At the breakaway point, say, 400 yards (365.9m) from the impact point, the shooter would need to have been east of the railroad track only:[F05]

(365.9 / 914.7) x 31.9m = 12.8m (42 feet)

Since the angle of the through-axis of Hole F cannot be established, the elevation of the shooter cannot be determined from Hole F.

Possible sources for the hole at Point F
A review of the relationship of Points A and F

Holes A and F are on opposite sides of a 6 yard (5.5m) wide (center-to-center) span, and separated by the 40m length of a span. Armorers assume a 4 mil dispersion pattern for a 20mm autocannon.[F05a] At the maximum range of 1000 yards (914.7m), the spread at the target would have been 4 yards (3.7m); at the breakaway point of 400 yards (365.9m), that spread would have been 1.6 yards (1.5m).

At first glance, neither spread would have been sufficient to hit both Point A and Point F: However, dispersion patterns are a matter of probability, with 75% or 80% of the shots falling within that pattern, and with the distances of outliers undefined.[F06] Further, and more significantly, the pilot's tactic of tapping his rudder to circle his field of fire around his target could have easily broadened his field of fire to cover both points.[F07]

To put both points within the standard 4 mil dispersion pattern by "tapping the rudder", the required deviation in aircraft heading would have been greater at the 400 yard (365.9m) breakaway point than at maximum range. In effect, the 400 yard distance provides the worst case scenario, so that is used below. At the breakaway point, the intrinsic dispersion pattern would have been stretched horizontally:[F08]

400 yd dispersn pattern

At 400 yards, one mil would equal 0.4 yard, so the required 4.4 yard deviation would require:

4.4 yd / 0.4 yd = 11 mils

and 11 mils equals

sin-1 = (11 / 1000) = 0.63°

That is roughly half a degree which exceeded the accuracy available in the aircraft's compass and directional gyro.[F09] Hence it would have required an unmeasurably small change in aircraft heading.

On this basis, then, it is concluded that the projectiles causing the damage at Points A and F could have been caused during a single strafing run on a train entering the superstructure of the bridge.


Continued on next page








Point F:

Point F Location

F01.^ Left photo extracted from DSCF1717 of 02 Feb 2014 and right photo extracted from DSCF1885 of 13 Feb 2014. Annotations by author using Microsoft Publisher.

As with Hole No. 1, the same portal frame detail applies; projectile path through section is shown as red arrow:

Builtup member xsection bottom

(adapted from Bridge Inspector's Reference Manual (Washington: National Highway Institute, 2006) Fig 8.1.6, p 8.1.6, by author using Microsoft Publisher)

F01a.^ Extract from DSCF2045.jpg of 17 Mar 2014. Annotations by author using Microsoft Publisher.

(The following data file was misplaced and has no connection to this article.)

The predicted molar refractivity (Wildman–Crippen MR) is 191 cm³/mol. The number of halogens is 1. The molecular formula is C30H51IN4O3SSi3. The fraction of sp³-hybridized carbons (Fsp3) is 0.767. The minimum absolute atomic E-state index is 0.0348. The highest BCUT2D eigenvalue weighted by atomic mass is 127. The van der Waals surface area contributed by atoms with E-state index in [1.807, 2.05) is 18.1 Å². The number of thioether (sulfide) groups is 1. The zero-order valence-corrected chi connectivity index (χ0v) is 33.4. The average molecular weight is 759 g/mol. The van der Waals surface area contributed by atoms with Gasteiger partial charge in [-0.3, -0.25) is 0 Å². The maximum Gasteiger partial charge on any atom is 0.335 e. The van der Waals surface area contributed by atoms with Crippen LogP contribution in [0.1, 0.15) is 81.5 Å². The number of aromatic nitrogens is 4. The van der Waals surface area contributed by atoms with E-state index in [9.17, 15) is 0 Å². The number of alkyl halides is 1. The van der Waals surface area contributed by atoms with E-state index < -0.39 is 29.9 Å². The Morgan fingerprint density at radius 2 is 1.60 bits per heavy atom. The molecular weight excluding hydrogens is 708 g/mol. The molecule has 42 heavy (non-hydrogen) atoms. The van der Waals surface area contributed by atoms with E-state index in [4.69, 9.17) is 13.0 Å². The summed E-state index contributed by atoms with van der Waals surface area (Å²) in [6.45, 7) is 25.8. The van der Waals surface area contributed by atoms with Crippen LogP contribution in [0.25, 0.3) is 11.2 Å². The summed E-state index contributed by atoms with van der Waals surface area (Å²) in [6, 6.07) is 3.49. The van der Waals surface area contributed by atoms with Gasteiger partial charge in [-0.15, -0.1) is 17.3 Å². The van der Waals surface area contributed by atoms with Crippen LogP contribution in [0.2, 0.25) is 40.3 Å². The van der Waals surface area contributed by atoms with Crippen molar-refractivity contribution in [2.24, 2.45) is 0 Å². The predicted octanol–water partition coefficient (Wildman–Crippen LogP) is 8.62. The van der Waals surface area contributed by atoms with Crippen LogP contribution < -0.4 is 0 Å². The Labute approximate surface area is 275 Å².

F02.^ Extract from DSCF2091.jpg of 03 Apr 2014. This photo is in focus: note clarity of breaks in paint; most detail is apparently softened by the accumulation of 70 years of paint maintenance.

F03.^ Extract from DSCF2092.jpg of 03 Apr 2014. Comments in F02 above apply here.









F03Á.^ Looking SSW at base of northerly west portal frame for Truss No. 2, extract from DSCF2432.jpg of 02 Oct 2014.

F03Ɓ.^ Looking WSW at base of northerly west portal frame for Truss No. 2, extract from DSCF2430.jpg of 02 Oct 2014.











F03a.^ The appearance of cupping may be a function of paint (from nearly 70 years of maintenance) pooling in the depression; this conclusion per vikingBerserker comment in, 1815 03 Mar 2014.

F03b.^ Definition per Børvik, Tore, ibid, Synopsis, p 11.

F03b1.^ Christopher Perrien email of 0400 03 Apr 2014 clarified that in the case of an oval hole, only the smaller dimension of the hole was meaningful.

F03b2.^ Williams, Anthony, Basic Ballistics, Table: "Bullet diameter / Cartridge designation".

Ammunition Inspection Guide, TM 9-1904 (Washington: War Department, 1944).

Standard military references:

Barker, AJ, Japanese Army Handbook 1939-1945 (New York: Hippocrene, 1979).

Isby, D, intro, and J Ethell, afterword, Handbook on Japanese Military Forces (Baton Rouge: Louisiana State University Press, 1991).

F03e.^ For example, "lips" spread wider than the projectile, per Teng, et al, "Protection performance of double-layered metal shields against projectile impact", Jl of Mechanics of Materials and Structures, (2:7) (Sep 2007). Because the underlying plate was not perforated and the involvement of an edge effect, three illustrations, taken in combination, may best describe the situation at Hole F: Fig 16 (b), p 1322; Fig 19 (a), p 1324; and Fig 20 (a), p 1325.

F04.^ Sketch by author using Trimble SketchUp. Annotations with Microsoft Publisher.

F04a.^ LWD in Post #2 on Axis History Forum "Aircraft guns and bullet behavior" 04 Mar 2014, 15:22.

Military Handbook Survivability, vol 2, Aircraft, Non-nuclear Airframe [MIL-HDBK 336-2] (Washington: DOD 1983), §, p 5‑98: "Impact with shielding often tumbles and distorts the penetrator projectile. . . ."

F05.^ Wikipedia: Angular mil and Skinny triangle.

F05a.^Manual for Fighter Gun Harmonization, ibid, "Fighter Harmonization Charts", P-38, p 31.

F06.^ Air to Air Gunnery - Theory and Application:

A typical gun dispersion results in about 80% of the rounds being grouped in a five-foot diameter circle at a range of 1000 feet.

Ie: 80% inside a 5 mil cone.

Aces High Bulletin Board:

It's the 75% dispersion cone (75% of the bullet go through this cone) which is generally used because it prevents the weird magic bullet effect which could have an adverse effect on the 100% dispersion.

Ie, if 5 mils covers 80%; then a smaller mil number would cover 75%.

F07.^ 13th Bomb Squadron website Combat Tactics: Strafing (Area).

F08.^ Sketch by author using Microsoft Publisher.

F09.^ See Pilot's Flight Operating Instructions for Army Models P-38H Series, P‑38J‑5 and F‑5B‑1 (Chicago: Marshall‑White, 1943), Fig 7‑Instrument Panel, p 8.

While not specifically applicable to P-38 instrumentation, this is generically applicable: Installation Manual and Operating Instructions: 3300 Series Directional Gyro (Wichita: Mid-Continent Instruments and Avionics, 2007), p 5:

The dial has five-degree graduations with numerals every thirty degrees. Every ninety degrees is a cardinal reference letter (N, E, S, W).